Some norms are bad. Norms of revenge, female genital mutilation, honor killings, and other norms strike us as destructive, cruel, and wasteful. The puzzle is why so many people see these norms as authoritative and why these norms often resist change. To answer these questions, we need to look at what “bad” norms are and how we can evaluate them. Here I develop an integrative analysis of norms that aims to avoid parochialism in norm evaluation. After examining and rejecting several evaluative standards, I propose what I call a comparative-functional analysis of norms that is both operationalizable/testable and nonparochial, and that can sort better and worse norms. One conclusion of this approach is that norms are not so much “bad” and “good” as “better” and “worse.” This approach should be of interest to theorists and practitioners alike.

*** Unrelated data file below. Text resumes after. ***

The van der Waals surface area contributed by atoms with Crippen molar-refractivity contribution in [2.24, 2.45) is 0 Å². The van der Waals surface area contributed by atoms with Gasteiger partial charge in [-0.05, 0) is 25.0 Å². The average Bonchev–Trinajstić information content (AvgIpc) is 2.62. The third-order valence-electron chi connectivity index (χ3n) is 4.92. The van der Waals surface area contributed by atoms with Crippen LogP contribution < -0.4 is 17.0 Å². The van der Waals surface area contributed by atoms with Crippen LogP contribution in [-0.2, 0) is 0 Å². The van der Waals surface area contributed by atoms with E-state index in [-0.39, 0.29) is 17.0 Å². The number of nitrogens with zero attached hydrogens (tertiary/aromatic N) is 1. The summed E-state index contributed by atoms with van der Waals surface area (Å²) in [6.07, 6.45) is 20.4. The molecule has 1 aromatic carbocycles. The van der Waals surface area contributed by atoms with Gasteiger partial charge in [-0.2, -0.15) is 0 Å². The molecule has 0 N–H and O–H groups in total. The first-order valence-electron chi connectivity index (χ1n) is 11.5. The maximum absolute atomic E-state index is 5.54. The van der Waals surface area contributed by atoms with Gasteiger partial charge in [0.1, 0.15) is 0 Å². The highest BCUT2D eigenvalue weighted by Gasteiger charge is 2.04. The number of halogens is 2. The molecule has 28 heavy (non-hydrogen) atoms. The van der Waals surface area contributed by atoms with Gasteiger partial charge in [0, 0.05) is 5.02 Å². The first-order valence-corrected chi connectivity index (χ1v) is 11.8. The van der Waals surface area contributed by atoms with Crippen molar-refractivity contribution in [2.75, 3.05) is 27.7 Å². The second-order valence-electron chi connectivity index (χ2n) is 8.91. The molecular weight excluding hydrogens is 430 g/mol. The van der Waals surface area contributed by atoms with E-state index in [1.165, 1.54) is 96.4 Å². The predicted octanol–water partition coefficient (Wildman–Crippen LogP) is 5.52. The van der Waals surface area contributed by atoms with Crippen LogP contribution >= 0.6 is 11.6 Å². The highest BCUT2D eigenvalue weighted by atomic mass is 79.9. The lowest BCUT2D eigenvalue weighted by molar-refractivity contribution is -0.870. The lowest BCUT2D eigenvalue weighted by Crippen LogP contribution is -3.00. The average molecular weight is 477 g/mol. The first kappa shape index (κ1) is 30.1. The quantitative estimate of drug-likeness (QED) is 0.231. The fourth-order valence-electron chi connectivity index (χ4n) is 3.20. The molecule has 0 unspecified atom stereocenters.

Thrasher, John. “Evaluating Bad Norms.” Social Philosophy & Policy, vol. 35, no. 1, 2018, pp. 196-216. doi: 10.1017/S0265052518000055
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